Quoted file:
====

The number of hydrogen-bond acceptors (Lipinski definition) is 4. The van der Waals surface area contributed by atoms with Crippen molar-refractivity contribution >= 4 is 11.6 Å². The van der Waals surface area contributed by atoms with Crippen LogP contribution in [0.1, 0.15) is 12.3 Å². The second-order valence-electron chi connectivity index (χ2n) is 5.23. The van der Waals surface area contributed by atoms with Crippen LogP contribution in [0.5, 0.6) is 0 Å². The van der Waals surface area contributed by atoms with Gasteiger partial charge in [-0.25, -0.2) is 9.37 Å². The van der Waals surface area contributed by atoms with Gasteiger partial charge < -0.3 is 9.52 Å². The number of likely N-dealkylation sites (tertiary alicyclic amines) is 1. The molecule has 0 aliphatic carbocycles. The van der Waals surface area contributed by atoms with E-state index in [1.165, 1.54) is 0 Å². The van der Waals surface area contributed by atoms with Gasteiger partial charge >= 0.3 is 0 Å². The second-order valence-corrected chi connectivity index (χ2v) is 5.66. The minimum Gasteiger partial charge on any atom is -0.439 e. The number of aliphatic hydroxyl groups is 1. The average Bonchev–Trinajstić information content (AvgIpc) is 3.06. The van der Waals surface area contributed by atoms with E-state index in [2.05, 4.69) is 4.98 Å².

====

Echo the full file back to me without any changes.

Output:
The number of hydrogen-bond acceptors (Lipinski definition) is 4. The van der Waals surface area contributed by atoms with Crippen molar-refractivity contribution >= 4 is 11.6 Å². The van der Waals surface area contributed by atoms with Crippen LogP contribution in [0.1, 0.15) is 12.3 Å². The second-order valence-electron chi connectivity index (χ2n) is 5.23. The van der Waals surface area contributed by atoms with Crippen LogP contribution in [0.5, 0.6) is 0 Å². The van der Waals surface area contributed by atoms with Gasteiger partial charge in [-0.25, -0.2) is 9.37 Å². The van der Waals surface area contributed by atoms with Gasteiger partial charge < -0.3 is 9.52 Å². The number of likely N-dealkylation sites (tertiary alicyclic amines) is 1. The molecule has 0 aliphatic carbocycles. The van der Waals surface area contributed by atoms with E-state index in [1.165, 1.54) is 0 Å². The van der Waals surface area contributed by atoms with Gasteiger partial charge >= 0.3 is 0 Å². The second-order valence-corrected chi connectivity index (χ2v) is 5.66. The minimum Gasteiger partial charge on any atom is -0.439 e. The number of aliphatic hydroxyl groups is 1. The average Bonchev–Trinajstić information content (AvgIpc) is 3.06. The van der Waals surface area contributed by atoms with E-state index in [2.05, 4.69) is 4.98 Å².